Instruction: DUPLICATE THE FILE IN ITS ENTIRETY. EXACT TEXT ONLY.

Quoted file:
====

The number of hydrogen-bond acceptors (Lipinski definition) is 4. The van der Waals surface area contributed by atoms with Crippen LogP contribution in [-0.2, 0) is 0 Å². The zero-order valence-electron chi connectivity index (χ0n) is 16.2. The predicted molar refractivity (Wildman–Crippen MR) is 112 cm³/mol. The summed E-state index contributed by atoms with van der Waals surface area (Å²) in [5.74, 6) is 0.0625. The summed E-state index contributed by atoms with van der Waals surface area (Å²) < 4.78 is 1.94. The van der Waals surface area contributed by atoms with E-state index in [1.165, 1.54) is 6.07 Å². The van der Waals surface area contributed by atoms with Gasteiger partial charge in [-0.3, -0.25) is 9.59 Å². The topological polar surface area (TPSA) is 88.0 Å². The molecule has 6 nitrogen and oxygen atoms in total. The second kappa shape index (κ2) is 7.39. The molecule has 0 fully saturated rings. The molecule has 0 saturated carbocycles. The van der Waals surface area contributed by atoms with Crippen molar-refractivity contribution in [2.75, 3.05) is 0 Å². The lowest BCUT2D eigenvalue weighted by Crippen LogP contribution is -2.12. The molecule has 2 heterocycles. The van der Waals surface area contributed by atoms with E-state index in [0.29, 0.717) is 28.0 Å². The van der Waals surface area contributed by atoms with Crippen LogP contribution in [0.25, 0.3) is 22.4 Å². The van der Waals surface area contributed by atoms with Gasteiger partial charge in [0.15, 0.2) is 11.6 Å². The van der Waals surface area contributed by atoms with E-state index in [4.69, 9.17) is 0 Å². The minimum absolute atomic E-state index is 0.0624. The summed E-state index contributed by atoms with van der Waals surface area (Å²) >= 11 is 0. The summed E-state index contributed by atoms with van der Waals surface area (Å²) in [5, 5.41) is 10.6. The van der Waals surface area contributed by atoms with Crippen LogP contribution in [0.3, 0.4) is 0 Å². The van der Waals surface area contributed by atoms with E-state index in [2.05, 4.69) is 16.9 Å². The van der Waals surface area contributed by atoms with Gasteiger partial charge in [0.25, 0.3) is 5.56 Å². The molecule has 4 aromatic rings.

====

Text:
The number of hydrogen-bond acceptors (Lipinski definition) is 4. The van der Waals surface area contributed by atoms with Crippen LogP contribution in [-0.2, 0) is 0 Å². The zero-order valence-electron chi connectivity index (χ0n) is 16.2. The predicted molar refractivity (Wildman–Crippen MR) is 112 cm³/mol. The summed E-state index contributed by atoms with van der Waals surface area (Å²) in [5.74, 6) is 0.0625. The summed E-state index contributed by atoms with van der Waals surface area (Å²) < 4.78 is 1.94. The van der Waals surface area contributed by atoms with E-state index in [1.165, 1.54) is 6.07 Å². The van der Waals surface area contributed by atoms with Gasteiger partial charge in [-0.3, -0.25) is 9.59 Å². The topological polar surface area (TPSA) is 88.0 Å². The molecule has 6 nitrogen and oxygen atoms in total. The second kappa shape index (κ2) is 7.39. The molecule has 0 fully saturated rings. The molecule has 0 saturated carbocycles. The van der Waals surface area contributed by atoms with Crippen molar-refractivity contribution in [2.75, 3.05) is 0 Å². The lowest BCUT2D eigenvalue weighted by Crippen LogP contribution is -2.12. The molecule has 2 heterocycles. The van der Waals surface area contributed by atoms with E-state index in [0.29, 0.717) is 28.0 Å². The van der Waals surface area contributed by atoms with Crippen LogP contribution in [0.25, 0.3) is 22.4 Å². The van der Waals surface area contributed by atoms with Gasteiger partial charge in [0.15, 0.2) is 11.6 Å². The van der Waals surface area contributed by atoms with E-state index in [4.69, 9.17) is 0 Å². The minimum absolute atomic E-state index is 0.0624. The summed E-state index contributed by atoms with van der Waals surface area (Å²) >= 11 is 0. The summed E-state index contributed by atoms with van der Waals surface area (Å²) in [5, 5.41) is 10.6. The van der Waals surface area contributed by atoms with Crippen LogP contribution in [0.3, 0.4) is 0 Å². The van der Waals surface area contributed by atoms with E-state index in [2.05, 4.69) is 16.9 Å². The van der Waals surface area contributed by atoms with Gasteiger partial charge in [0.25, 0.3) is 5.56 Å². The molecule has 4 aromatic rings.